Yes, I confess, the Dickies were my first punk obsession. Sure I'd heard the Pistols and the Clash but in 1982 I was a thirteen year old misfit obsessed with the X-Men and the Doors when these California pop-punk goofballs first knocked me flat.
My older brother, bragging he'd got some "real punk”, brought home two L.P.'s, Dawn of the Dickies and the Incredible Shrinking Dickies (a self-referential lot these boys) and kick-started my problem. Jacked up 4/4 tempos, choppy three-chord riffs, mercilessly simple hooks, relentless back-up vocals, shrewd covers and daft B-movie lyrics: Fucking yeah! It's no wonder the band sold a million singles in late seventies Britain AND managed to inspire everyone in California to start a pop-punk band; forever.
Those early singles (none of which I heard till this CD came out in 1989) defined the term 'kiddie-punk' for all time. Hell, with those cartoon theme covers and the sugar-rush levels of zaniness, they seemed to be pursuing their own Saturday morning show ("Next on ABC, following The New Shmoo, it's those lovable Dickies, a show about band named after the lead singer's obsession with his penis, called Stuart" - okay so the show didn't get the green-light for good reasons.) What confuzzled my brother and I back in '82 was how a band (long centered around Leonard Graves Philips on vocals and Stan Lee on guitar) who wrote lethally infectious songs like, "Manny, Moe and Jack" could not get radio play on our local stations. And now, of course, half the kids shows' themes sound like Dickies' outtakes. Life; she's weird as fuck.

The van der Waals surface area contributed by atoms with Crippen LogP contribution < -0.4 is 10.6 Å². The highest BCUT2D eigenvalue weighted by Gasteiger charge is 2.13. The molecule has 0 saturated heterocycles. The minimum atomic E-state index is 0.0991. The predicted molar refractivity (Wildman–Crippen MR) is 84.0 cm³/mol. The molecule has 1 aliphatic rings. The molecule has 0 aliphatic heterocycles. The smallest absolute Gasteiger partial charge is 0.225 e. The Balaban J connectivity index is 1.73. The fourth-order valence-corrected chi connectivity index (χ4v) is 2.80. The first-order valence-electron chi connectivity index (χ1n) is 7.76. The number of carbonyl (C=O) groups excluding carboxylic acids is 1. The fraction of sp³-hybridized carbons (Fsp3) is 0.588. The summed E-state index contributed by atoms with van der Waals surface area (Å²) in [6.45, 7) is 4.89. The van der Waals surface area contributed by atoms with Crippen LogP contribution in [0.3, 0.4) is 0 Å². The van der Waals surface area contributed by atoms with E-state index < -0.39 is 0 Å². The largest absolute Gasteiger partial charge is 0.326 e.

Great Dictations, now out-of-print, was the only Dickies available for a long time, but thanks to Captain Oi! allowing another American band (with solely British chart success) onto his label, you can buy their albums with the singles appended. It's a glorious offer and I held tightly onto this album until those re-issue separated me and my money.
(Image courtesy of record collectors of the world unite)